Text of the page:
Your guitar has made it 37 years without being disfigured, don't **** with it. Change pickups- that's cool, but there's thousands of people that would kill for a guitar like that in that good of shape- sell it and get a 335 or something.

    Any status it would have as "a 1969 Gibson" is tempered with "I cut holes in the top to put a bridge that doesn't belong on it..." or " I had to remove the back and have a block of mahogany put in it so I could mount a bridge and tailpiece that don't belong on the guitar..."
     
  9. John Phillips

    John Phillips Member

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    It's probably a little late for this, but did the boy check to see what would happen if he removed the extra tone cap that's permanently in circuit across the volume control?

    Just asking... :)

    :eek:
     
  10. The Golden Boy

    The Golden Boy Member

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    Yeah, the little boy replaced the pots years ago.

    The little boy found the stock pots and re-installed them somewhere around 8 years ago. (and broke one of the legs on the tone cap while re-installing them.):rolleyes:

    No one ever said the little boy was all that bright.
     
  11. Evan Gluck

    Evan Gluck Member

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    While I am flattered Bob reccomended me, I have a strict don't mess with vintage policy so I would pass on the job and suggest doing whatever it takes as long as it is completely reversible.
    Evan
     
  12. scottlr

    scottlr Member

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    Don't those have a floating bridge? I agree with everyone. Leave that vintage guitar stock. If the pups work and sound decent, and are stock, I wouldn't even change them. If I did, I'd tuck the originals away so it can be put back stock later. I always thought those were cool guitars. Put some flats on it and play jazz with it. That is really what it was for, if I remember correctly.

    As for suggestions on selling it and getting a 335, the pic on the left seems to show a thinline hanging beside it.
     
  13. John Phillips

    John Phillips Member

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    It's a direct-mounted Tune-o-matic, like an ES330 (or 335 or LP). I can't remember whether the block the posts screw into is like a 330 as well - the full length of the body, effectively one very wide brace, but made up of multiple narrow strips - or whether it's quite small and just around the bridge area itself. Even if it was the full length it isn't thick or strong enough to take tailpiece studs though.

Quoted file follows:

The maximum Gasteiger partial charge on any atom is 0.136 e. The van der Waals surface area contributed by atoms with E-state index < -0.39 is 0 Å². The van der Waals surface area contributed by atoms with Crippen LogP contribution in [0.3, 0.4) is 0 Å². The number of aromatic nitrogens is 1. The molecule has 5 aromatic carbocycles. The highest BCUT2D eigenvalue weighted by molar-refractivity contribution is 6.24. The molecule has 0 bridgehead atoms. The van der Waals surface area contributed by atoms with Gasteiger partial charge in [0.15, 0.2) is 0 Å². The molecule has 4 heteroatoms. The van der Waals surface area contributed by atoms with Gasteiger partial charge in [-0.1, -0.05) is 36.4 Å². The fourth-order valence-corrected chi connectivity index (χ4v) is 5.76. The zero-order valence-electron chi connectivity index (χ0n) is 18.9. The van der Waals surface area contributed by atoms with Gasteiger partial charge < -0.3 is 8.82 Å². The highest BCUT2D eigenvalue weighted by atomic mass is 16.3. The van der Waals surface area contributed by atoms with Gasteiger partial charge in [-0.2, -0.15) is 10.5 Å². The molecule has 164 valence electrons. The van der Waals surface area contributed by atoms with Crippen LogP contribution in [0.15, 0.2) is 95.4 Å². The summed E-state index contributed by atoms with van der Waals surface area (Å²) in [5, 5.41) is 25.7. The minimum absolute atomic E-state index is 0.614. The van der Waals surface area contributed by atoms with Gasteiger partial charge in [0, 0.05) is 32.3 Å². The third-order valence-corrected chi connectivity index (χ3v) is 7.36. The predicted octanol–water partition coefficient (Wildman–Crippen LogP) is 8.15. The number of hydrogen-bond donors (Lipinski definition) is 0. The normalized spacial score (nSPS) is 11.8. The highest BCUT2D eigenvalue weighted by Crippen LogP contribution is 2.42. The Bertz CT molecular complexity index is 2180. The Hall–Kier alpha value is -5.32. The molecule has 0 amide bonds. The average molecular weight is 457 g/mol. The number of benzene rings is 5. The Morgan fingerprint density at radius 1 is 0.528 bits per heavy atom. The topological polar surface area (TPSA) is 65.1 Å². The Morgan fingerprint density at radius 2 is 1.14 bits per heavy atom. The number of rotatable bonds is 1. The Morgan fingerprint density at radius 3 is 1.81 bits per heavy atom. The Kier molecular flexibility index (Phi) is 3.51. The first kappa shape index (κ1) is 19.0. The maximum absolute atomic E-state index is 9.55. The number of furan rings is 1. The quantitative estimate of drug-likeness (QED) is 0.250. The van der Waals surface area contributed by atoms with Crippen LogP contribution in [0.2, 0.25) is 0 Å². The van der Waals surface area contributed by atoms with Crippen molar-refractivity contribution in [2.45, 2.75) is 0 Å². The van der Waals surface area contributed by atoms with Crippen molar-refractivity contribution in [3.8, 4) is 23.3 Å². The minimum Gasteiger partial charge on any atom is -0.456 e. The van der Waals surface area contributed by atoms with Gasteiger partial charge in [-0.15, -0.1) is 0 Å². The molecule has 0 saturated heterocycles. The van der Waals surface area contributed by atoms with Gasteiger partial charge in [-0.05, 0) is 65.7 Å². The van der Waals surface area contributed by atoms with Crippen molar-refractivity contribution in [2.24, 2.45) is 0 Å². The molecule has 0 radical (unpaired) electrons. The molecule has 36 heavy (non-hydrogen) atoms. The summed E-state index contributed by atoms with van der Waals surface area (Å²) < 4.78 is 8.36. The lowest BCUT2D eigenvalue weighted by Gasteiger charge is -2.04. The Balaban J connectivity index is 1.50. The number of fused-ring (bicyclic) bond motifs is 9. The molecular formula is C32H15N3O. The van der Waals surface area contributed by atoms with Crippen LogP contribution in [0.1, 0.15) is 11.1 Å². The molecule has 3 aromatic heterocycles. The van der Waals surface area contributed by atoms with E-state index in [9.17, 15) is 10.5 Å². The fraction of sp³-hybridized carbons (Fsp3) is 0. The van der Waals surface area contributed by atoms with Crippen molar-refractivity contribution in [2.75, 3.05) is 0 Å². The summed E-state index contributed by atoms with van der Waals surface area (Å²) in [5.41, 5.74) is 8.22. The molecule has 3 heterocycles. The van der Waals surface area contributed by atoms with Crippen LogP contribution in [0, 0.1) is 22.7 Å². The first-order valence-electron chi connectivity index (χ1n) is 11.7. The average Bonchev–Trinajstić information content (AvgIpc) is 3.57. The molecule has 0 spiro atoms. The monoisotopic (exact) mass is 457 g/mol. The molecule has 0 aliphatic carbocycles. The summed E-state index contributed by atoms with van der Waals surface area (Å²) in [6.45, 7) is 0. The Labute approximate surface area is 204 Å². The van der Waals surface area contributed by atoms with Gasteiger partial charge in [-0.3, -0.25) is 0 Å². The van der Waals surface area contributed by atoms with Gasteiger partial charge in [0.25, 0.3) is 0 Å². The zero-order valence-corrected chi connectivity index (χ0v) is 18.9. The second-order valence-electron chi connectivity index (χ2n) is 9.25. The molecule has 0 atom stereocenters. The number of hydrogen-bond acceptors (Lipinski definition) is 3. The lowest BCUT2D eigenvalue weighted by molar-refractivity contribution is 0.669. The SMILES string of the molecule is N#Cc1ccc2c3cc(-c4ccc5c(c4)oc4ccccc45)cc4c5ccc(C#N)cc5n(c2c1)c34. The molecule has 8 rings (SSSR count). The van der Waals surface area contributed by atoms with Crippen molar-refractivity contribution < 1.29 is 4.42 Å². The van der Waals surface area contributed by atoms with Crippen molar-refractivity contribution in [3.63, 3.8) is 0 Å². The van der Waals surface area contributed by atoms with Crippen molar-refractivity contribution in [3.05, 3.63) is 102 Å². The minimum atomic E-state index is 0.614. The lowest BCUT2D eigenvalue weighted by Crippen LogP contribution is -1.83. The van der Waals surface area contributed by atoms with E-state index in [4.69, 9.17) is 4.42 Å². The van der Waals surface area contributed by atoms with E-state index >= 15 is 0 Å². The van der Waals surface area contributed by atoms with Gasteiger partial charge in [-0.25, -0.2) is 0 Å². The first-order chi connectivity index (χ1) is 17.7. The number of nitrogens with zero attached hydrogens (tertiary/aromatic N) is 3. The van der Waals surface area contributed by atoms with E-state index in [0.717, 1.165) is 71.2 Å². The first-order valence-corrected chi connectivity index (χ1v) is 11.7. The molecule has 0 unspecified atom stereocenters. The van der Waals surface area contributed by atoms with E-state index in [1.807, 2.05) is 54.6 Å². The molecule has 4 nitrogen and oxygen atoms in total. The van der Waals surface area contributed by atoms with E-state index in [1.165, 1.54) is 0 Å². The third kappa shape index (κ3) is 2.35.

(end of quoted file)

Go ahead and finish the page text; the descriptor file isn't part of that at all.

14. Dana Olsen

    Dana Olsen Gold Supporting Member

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    I'll chime in here. I agre with John Phillips et al - don't mod an original '69 Gibson. The mods you want to make can't be done on this guitar the way you want them to turn out - it's the hollow-ness - nothing to drill the studs into.

    That said, if it doesn't sustain well (here goes Dana's broken record ...)

    Have you had a pro set-up person look at it? There are often small and medium adjustments that can be made that dramatically affect the sustain, tone, playability etc.

    Often, a little truss rod adjustment, or better saddles, a new nut, a fret dress ... something like that can make a pretty big difference in the playability and sustain.

    If there's somebody good in your 'hood, have 'em take a look at it. Ask them specifically to look into the issues you have with the insturment and see if they can readily identify things on the guitar that may be contributing to the probs you have with it. ie Guitar dosen't have enough sustain - they discover the truss rod is too tight - like that.

    My "broken record" is my often repeating that a good guitar tech can bring out the best in your axe. If you've never had your guitar looked at by an experienced pro, you owe it to yourself and your guitar to try it out.

    You might be amazed.

    Dana
     
  15. Magoo

    Magoo Member

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    Charley,
    I have that exact same guitar! Same year, same color. All stock except Grovers. I got it about 25 years ago and it has sat in the case most of the time. Plays beautifully, but pretty lifeless, tone wise. I think I'm gonna change the pickups. Gently, no mods or damage. I'm not convinced that Gibson necessarily put anything special in these guitars and if it helps, then I will play it more. If not, then back to stock. What to use? That's the dilemma. Charley, keep us posted as to what you decide to do and I will do so also. -Rich